Relationship between serum free T4 (FT4) levels and metabolic syndrome (MS) and its components in healthy euthyroid subjects.Clin Endocrinol (Oxf). 2009 Jan; 70(1):152-60.CE
The metabolic syndrome (MS) is associated with increased life-time risk for atherosclerotic cardiovascular disease. While some reports suggest that MS and/or insulin resistance is associated with low serum free T4 (FT4) level in euthyroid subjects, this remains a controversial issue.
To clarify the association of serum FT4 level with presence of MS and its components in healthy euthyroid subjects.
SUBJECTS AND MEASUREMENTS
For 44,196 euthyroid subjects (including 25,147 males) not taking thyroid hormone or antithyroid-drug and without liver or renal disease who participated in a routine health screening examination, we measured serum FT4, high-density lipoprotein cholesterol (HDL-C), triglycerides (TG), fasting glucose, blood pressure (BP), height, weight, and waist circumference. Subjects were categorized into five groups according to their serum FT4 concentration. The association of FT4 quintiles with clinical and metabolic parameters of MS was analysed by significance test for linearity, and logistic regression analysis was used to calculate odds ratios (ORs) for risk of MS and each of its components, before and after adjustment for age.
In males, serum FT4 concentrations were positively associated with BP, fasting glucose, HDL-C, and TG levels, and negatively associated with waist circumference after adjustment for age (P for trend = 0.033 to < 0.001). Females also showed similar findings except that FT4 had no correlation with TG after adjustment for age (all P for trend < 0.001 except TG). The negative association between FT4 and waist circumference was not present in younger male subjects (< 50 years), and the positive association between FT4 and BP was more prominent in younger female subjects (< 50 years) than in older females (P < 0.05). In both sexes, the ORs for elevated BP and elevated fasting glucose were significantly higher in subjects in the highest FT4 quintile than those in the lowest FT4 quintile, while the ORs for abdominal obesity and low HDL-C were significantly lower. Subjects in the higher FT4 quintiles had a significantly lower prevalence of MS than those in the lowest FT4 quintile, but such differences disappeared after adjustment for age in both males and in females.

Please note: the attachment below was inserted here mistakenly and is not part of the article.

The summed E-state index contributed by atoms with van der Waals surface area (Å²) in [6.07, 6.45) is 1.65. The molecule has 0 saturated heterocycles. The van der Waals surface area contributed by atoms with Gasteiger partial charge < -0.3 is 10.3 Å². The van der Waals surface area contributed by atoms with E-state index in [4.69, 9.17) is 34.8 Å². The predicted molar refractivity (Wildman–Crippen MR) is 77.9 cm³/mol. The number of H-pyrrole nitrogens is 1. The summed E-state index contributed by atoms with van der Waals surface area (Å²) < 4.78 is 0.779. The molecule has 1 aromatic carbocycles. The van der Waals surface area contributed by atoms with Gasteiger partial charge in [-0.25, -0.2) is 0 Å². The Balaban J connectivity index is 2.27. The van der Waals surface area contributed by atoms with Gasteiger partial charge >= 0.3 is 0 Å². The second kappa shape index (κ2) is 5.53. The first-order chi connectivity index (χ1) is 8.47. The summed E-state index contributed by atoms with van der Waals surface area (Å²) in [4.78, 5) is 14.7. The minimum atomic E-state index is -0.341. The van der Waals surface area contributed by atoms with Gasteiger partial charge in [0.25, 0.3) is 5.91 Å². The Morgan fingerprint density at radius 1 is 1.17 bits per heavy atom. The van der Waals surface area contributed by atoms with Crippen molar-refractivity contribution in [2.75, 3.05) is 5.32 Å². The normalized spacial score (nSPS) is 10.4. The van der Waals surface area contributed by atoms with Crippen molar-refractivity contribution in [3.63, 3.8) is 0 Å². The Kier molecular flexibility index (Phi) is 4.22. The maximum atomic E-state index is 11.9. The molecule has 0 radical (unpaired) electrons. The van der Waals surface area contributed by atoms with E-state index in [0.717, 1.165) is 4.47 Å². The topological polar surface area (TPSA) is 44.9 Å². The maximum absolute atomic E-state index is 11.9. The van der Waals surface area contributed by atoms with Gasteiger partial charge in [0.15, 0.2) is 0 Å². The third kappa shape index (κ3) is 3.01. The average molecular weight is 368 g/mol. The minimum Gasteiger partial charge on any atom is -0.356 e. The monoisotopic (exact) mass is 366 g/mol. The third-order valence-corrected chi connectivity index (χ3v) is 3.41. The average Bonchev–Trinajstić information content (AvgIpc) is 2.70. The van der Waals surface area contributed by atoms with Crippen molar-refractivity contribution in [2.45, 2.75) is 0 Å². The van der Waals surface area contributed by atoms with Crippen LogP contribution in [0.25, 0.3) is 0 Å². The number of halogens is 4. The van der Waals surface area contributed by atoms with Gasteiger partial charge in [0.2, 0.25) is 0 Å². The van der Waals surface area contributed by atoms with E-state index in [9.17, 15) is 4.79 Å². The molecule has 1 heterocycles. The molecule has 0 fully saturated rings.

These results suggest that the interaction between serum FT4 and MS components could be different according to age as well as gender in euthyroid subjects. Although thyroid hormone significantly affected each component of MS, there was no association between serum FT4 level and presence of MS after adjustment for age in healthy euthyroid subjects.